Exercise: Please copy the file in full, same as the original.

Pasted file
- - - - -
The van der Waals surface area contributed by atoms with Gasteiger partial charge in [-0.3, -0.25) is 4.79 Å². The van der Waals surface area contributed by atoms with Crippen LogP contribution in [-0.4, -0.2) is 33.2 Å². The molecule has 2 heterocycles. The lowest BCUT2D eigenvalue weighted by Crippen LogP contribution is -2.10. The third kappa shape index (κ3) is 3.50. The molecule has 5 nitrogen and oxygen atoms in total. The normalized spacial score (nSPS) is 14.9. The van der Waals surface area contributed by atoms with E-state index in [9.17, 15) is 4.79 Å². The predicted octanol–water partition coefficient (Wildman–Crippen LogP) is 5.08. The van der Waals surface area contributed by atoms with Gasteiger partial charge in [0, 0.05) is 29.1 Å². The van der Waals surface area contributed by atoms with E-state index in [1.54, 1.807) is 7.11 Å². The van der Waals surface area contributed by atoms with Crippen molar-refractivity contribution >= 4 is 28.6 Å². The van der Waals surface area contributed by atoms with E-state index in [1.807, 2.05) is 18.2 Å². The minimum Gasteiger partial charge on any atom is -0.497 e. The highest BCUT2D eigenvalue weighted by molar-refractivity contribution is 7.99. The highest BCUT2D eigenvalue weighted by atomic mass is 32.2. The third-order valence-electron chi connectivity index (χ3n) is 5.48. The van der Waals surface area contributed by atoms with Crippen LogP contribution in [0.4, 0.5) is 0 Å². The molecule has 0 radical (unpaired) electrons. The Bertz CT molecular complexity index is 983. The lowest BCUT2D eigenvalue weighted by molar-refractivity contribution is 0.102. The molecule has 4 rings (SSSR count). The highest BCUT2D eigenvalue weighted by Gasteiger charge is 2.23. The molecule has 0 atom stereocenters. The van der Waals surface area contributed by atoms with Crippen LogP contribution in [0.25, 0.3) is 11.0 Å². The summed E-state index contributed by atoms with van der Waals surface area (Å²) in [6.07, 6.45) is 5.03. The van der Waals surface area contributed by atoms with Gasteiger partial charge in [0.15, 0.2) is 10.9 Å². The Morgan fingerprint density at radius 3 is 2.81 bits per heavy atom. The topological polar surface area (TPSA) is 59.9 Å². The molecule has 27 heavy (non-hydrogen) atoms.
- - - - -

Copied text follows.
The van der Waals surface area contributed by atoms with Gasteiger partial charge in [-0.3, -0.25) is 4.79 Å². The van der Waals surface area contributed by atoms with Crippen LogP contribution in [-0.4, -0.2) is 33.2 Å². The molecule has 2 heterocycles. The lowest BCUT2D eigenvalue weighted by Crippen LogP contribution is -2.10. The third kappa shape index (κ3) is 3.50. The molecule has 5 nitrogen and oxygen atoms in total. The normalized spacial score (nSPS) is 14.9. The van der Waals surface area contributed by atoms with E-state index in [9.17, 15) is 4.79 Å². The predicted octanol–water partition coefficient (Wildman–Crippen LogP) is 5.08. The van der Waals surface area contributed by atoms with Gasteiger partial charge in [0, 0.05) is 29.1 Å². The van der Waals surface area contributed by atoms with E-state index in [1.54, 1.807) is 7.11 Å². The van der Waals surface area contributed by atoms with Crippen molar-refractivity contribution >= 4 is 28.6 Å². The van der Waals surface area contributed by atoms with E-state index in [1.807, 2.05) is 18.2 Å². The minimum Gasteiger partial charge on any atom is -0.497 e. The highest BCUT2D eigenvalue weighted by molar-refractivity contribution is 7.99. The highest BCUT2D eigenvalue weighted by atomic mass is 32.2. The third-order valence-electron chi connectivity index (χ3n) is 5.48. The van der Waals surface area contributed by atoms with Crippen LogP contribution in [0.4, 0.5) is 0 Å². The molecule has 0 radical (unpaired) electrons. The Bertz CT molecular complexity index is 983. The lowest BCUT2D eigenvalue weighted by molar-refractivity contribution is 0.102. The molecule has 4 rings (SSSR count). The highest BCUT2D eigenvalue weighted by Gasteiger charge is 2.23. The molecule has 0 atom stereocenters. The van der Waals surface area contributed by atoms with Crippen LogP contribution in [0.25, 0.3) is 11.0 Å². The summed E-state index contributed by atoms with van der Waals surface area (Å²) in [6.07, 6.45) is 5.03. The van der Waals surface area contributed by atoms with Gasteiger partial charge in [0.15, 0.2) is 10.9 Å². The Morgan fingerprint density at radius 3 is 2.81 bits per heavy atom. The topological polar surface area (TPSA) is 59.9 Å². The molecule has 27 heavy (non-hydrogen) atoms.